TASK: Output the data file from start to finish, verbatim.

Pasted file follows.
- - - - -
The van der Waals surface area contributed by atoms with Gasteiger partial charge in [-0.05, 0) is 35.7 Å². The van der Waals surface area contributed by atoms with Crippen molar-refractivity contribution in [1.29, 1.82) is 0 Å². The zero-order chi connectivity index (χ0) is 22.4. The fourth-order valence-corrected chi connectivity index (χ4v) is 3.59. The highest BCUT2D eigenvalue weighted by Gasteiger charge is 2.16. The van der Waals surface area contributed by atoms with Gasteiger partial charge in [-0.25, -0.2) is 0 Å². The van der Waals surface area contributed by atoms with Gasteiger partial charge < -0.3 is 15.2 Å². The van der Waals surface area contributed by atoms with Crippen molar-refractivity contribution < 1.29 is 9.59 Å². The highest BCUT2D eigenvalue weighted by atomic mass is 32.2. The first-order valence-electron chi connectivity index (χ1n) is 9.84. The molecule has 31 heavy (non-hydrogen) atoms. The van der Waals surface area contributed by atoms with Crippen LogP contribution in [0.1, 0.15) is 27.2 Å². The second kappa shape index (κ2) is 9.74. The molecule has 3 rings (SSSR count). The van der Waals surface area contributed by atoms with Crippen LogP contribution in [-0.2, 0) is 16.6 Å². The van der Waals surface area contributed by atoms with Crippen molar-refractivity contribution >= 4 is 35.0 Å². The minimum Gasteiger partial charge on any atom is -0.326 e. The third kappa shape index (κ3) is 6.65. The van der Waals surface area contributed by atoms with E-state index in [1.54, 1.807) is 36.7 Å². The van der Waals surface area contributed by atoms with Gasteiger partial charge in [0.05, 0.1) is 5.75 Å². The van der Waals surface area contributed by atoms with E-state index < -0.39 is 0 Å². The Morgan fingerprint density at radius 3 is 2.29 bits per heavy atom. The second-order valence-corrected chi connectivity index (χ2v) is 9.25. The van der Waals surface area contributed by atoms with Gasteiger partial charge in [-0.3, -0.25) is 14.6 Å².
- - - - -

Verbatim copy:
The van der Waals surface area contributed by atoms with Gasteiger partial charge in [-0.05, 0) is 35.7 Å². The van der Waals surface area contributed by atoms with Crippen molar-refractivity contribution in [1.29, 1.82) is 0 Å². The zero-order chi connectivity index (χ0) is 22.4. The fourth-order valence-corrected chi connectivity index (χ4v) is 3.59. The highest BCUT2D eigenvalue weighted by Gasteiger charge is 2.16. The van der Waals surface area contributed by atoms with Gasteiger partial charge in [-0.25, -0.2) is 0 Å². The van der Waals surface area contributed by atoms with Gasteiger partial charge < -0.3 is 15.2 Å². The van der Waals surface area contributed by atoms with Crippen molar-refractivity contribution < 1.29 is 9.59 Å². The highest BCUT2D eigenvalue weighted by atomic mass is 32.2. The first-order valence-electron chi connectivity index (χ1n) is 9.84. The molecule has 31 heavy (non-hydrogen) atoms. The van der Waals surface area contributed by atoms with Crippen LogP contribution in [0.1, 0.15) is 27.2 Å². The second kappa shape index (κ2) is 9.74. The molecule has 3 rings (SSSR count). The van der Waals surface area contributed by atoms with Crippen LogP contribution in [-0.2, 0) is 16.6 Å². The van der Waals surface area contributed by atoms with Crippen molar-refractivity contribution >= 4 is 35.0 Å². The minimum Gasteiger partial charge on any atom is -0.326 e. The third kappa shape index (κ3) is 6.65. The van der Waals surface area contributed by atoms with E-state index in [1.54, 1.807) is 36.7 Å². The van der Waals surface area contributed by atoms with Gasteiger partial charge in [0.05, 0.1) is 5.75 Å². The van der Waals surface area contributed by atoms with E-state index < -0.39 is 0 Å². The Morgan fingerprint density at radius 3 is 2.29 bits per heavy atom. The second-order valence-corrected chi connectivity index (χ2v) is 9.25. The van der Waals surface area contributed by atoms with Gasteiger partial charge in [-0.3, -0.25) is 14.6 Å².